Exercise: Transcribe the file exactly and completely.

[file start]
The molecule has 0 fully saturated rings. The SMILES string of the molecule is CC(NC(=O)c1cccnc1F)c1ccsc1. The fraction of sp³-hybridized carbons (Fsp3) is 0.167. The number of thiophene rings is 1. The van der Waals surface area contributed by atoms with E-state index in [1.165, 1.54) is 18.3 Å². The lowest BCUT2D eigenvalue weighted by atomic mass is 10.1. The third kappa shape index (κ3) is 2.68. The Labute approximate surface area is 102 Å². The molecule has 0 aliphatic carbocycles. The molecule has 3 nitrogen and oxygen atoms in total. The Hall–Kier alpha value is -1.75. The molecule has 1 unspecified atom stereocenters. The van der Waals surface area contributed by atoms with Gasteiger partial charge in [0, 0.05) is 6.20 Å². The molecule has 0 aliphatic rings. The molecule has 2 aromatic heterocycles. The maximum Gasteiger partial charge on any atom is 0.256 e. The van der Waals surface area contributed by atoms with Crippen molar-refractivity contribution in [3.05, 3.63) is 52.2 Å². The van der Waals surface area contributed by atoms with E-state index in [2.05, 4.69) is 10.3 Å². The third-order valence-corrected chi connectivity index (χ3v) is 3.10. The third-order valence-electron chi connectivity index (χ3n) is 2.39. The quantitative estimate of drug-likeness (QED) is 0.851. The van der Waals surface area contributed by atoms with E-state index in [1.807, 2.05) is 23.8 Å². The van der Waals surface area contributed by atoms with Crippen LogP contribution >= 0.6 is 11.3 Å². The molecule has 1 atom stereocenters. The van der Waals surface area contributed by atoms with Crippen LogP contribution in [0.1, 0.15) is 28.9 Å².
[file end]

The molecule has 0 fully saturated rings. The SMILES string of the molecule is CC(NC(=O)c1cccnc1F)c1ccsc1. The fraction of sp³-hybridized carbons (Fsp3) is 0.167. The number of thiophene rings is 1. The van der Waals surface area contributed by atoms with E-state index in [1.165, 1.54) is 18.3 Å². The lowest BCUT2D eigenvalue weighted by atomic mass is 10.1. The third kappa shape index (κ3) is 2.68. The Labute approximate surface area is 102 Å². The molecule has 0 aliphatic carbocycles. The molecule has 3 nitrogen and oxygen atoms in total. The Hall–Kier alpha value is -1.75. The molecule has 1 unspecified atom stereocenters. The van der Waals surface area contributed by atoms with Gasteiger partial charge in [0, 0.05) is 6.20 Å². The molecule has 0 aliphatic rings. The molecule has 2 aromatic heterocycles. The maximum Gasteiger partial charge on any atom is 0.256 e. The van der Waals surface area contributed by atoms with Crippen molar-refractivity contribution in [3.05, 3.63) is 52.2 Å². The van der Waals surface area contributed by atoms with E-state index in [2.05, 4.69) is 10.3 Å². The third-order valence-corrected chi connectivity index (χ3v) is 3.10. The third-order valence-electron chi connectivity index (χ3n) is 2.39. The quantitative estimate of drug-likeness (QED) is 0.851. The van der Waals surface area contributed by atoms with E-state index in [1.807, 2.05) is 23.8 Å². The van der Waals surface area contributed by atoms with Crippen LogP contribution >= 0.6 is 11.3 Å². The molecule has 1 atom stereocenters. The van der Waals surface area contributed by atoms with Crippen LogP contribution in [0.1, 0.15) is 28.9 Å².